In addition, suicide rates are known to increase during economic downturns, and middle-aged workers are especially vulnerable. Middle-aged workers may still have plenty to offer, but employers often consider them to be past their use by date.
In an economy with high youth unemployment, bosses know that there are plenty of young, inexperienced people who will work for lower wages while the jobs of older workers may be “restructured”, the pace sped up, the pay reduced.
In terms of mental illness, employers and managers are obliged to identify possible workplace practices, actions or incidents which may cause, or contribute to, the mental illness of workers, and take action to eliminate or minimise these risks.
It’s important to note that the people who most need help are often the least likely to ask for it. The stigma is still there, with many believing that showing any “weakness” will hurt their careers.
There are a number of signs that can indicate that a person is not coping mentally, including:
- Consistent late arrivals or frequent absences
- Lack of cooperation or a general inability to work with colleagues
- Decreased productivity
- Increased accidents or safety problems
- Frequent complaints of fatigue or unexplained pains
- Difficulty concentrating, making decisions, or remembering things
- Making excuses for missed deadlines or poor work
- Decreased interest or involvement in tasks
- Working excessive overtime over a prolonged period of time
- Expressions of strange or grandiose ideas
- Displays of anger or blame
Of course it’s important to realise that people may just be having a bad day, or week. However, if a pattern continues for a longer period it may indicate an underlying mental health problem.
Fundamentally, nobody likes to admit they’re feeling a loss of control and failure, not to mention feeling hopeless about future prospects.
For the individual first and foremost it is important to accept that you’re dealing with something that is having a major impact on you.
Talk about what’s happening – to others at work, at home and in your circle of friends. They may not come up with any practical answers, but even just sharing your situation is a reminder that you are not alone in the way you feel.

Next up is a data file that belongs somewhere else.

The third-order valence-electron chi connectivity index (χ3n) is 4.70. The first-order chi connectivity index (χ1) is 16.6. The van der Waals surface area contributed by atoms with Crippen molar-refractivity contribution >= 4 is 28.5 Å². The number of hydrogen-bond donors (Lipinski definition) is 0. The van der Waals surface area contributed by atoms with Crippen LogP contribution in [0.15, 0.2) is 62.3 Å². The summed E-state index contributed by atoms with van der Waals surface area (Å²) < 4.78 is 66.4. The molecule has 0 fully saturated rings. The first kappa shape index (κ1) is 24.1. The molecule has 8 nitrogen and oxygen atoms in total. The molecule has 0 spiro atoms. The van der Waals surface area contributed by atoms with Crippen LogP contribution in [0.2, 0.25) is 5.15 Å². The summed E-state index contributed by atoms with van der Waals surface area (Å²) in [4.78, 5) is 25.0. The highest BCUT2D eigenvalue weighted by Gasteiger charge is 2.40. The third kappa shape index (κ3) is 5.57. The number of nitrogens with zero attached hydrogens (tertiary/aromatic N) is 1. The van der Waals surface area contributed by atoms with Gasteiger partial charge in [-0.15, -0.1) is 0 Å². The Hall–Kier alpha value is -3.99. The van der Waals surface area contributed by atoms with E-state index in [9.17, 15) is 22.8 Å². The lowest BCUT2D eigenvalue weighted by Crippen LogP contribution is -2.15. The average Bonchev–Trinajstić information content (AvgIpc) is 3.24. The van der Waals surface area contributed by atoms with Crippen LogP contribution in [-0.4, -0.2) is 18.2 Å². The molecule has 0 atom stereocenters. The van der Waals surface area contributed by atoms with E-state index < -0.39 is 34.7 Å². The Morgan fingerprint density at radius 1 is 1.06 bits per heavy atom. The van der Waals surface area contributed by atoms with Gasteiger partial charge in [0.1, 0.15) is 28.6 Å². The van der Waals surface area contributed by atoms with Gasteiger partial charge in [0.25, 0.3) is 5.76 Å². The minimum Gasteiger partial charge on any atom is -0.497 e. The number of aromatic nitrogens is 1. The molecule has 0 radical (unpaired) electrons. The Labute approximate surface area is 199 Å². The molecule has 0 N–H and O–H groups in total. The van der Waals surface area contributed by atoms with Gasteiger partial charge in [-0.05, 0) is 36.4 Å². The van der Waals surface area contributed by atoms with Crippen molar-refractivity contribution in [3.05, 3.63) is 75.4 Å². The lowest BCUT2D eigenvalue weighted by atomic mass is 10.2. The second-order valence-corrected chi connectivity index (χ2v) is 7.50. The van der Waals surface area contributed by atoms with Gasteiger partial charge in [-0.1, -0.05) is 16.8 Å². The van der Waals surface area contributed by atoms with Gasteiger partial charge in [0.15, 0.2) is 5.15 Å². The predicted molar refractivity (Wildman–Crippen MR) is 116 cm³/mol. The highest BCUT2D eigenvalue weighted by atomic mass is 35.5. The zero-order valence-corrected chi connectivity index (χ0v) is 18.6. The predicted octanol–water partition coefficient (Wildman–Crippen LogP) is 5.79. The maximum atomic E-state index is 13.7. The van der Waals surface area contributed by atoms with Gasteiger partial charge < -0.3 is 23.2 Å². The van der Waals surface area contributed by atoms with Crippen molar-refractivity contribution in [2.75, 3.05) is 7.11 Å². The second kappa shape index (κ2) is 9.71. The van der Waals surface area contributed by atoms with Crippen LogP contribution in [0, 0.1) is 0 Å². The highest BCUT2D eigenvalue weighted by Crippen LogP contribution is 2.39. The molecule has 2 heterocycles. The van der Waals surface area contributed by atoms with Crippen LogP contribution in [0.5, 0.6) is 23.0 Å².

Don’t bury your head in the sand, and think that you will be immune to company cutbacks. You need to plan for alternatives, or just keep your mind open to other opportunities that could be out there for someone with your skills.
Make use of any employee assistance programs available to you, such as free counselling.
Keep an eye on people you know who are prone to depression or anxiety, or even just have a tendency to be a bit negative – be aware this is a high risk time for those traits to create problems.
Write down your worries, your feelings, hopes and dreams. Research shows keeping a journal, where you write about what you’re feeling emotionally, can help build the courage and inspiration to ride out crises like job loss.
Opt for an uplifting environment. Surround yourself with positive people, and avoid depressing news stories or movies and surround yourself with positive people. Definitely avoid friends who drink to excess.
Finally, look after yourself physically. It might sound pretty basic, but exercising, healthy eating and a good night’s sleep can be powerful stress fighters.
Organisational change is a fact of life. Our desire for better, cheaper products means that companies have to respond, not only for the health of their bottom line, but also the health of their workers who are dealing with unstable times.
Job insecurity is one of the many stresses people face at work, and many will suffer in silence with depression and anxiety.
We need to create an environment at work that allows people to be open about what they are going through, without fear of being judged or penalised.
Mental Illness FELLOWSHIP of Australia
If you, a family member, friend or work colleague have a question about mental illness, or are looking for support in your local area, contact Mi Networks by phoning 1800 985 944 from anywhere in Australia, or visiting www.minetworks.org.au. Mi Networks is an initiative of the Mental Illness Fellowship of Australia (MIFA) and is supported by its members nationally.
If you feel your workplace could benefit from a mental health audit, or other assistance in creating a healthy and supportive environment for all workers, contact your local MIFA member.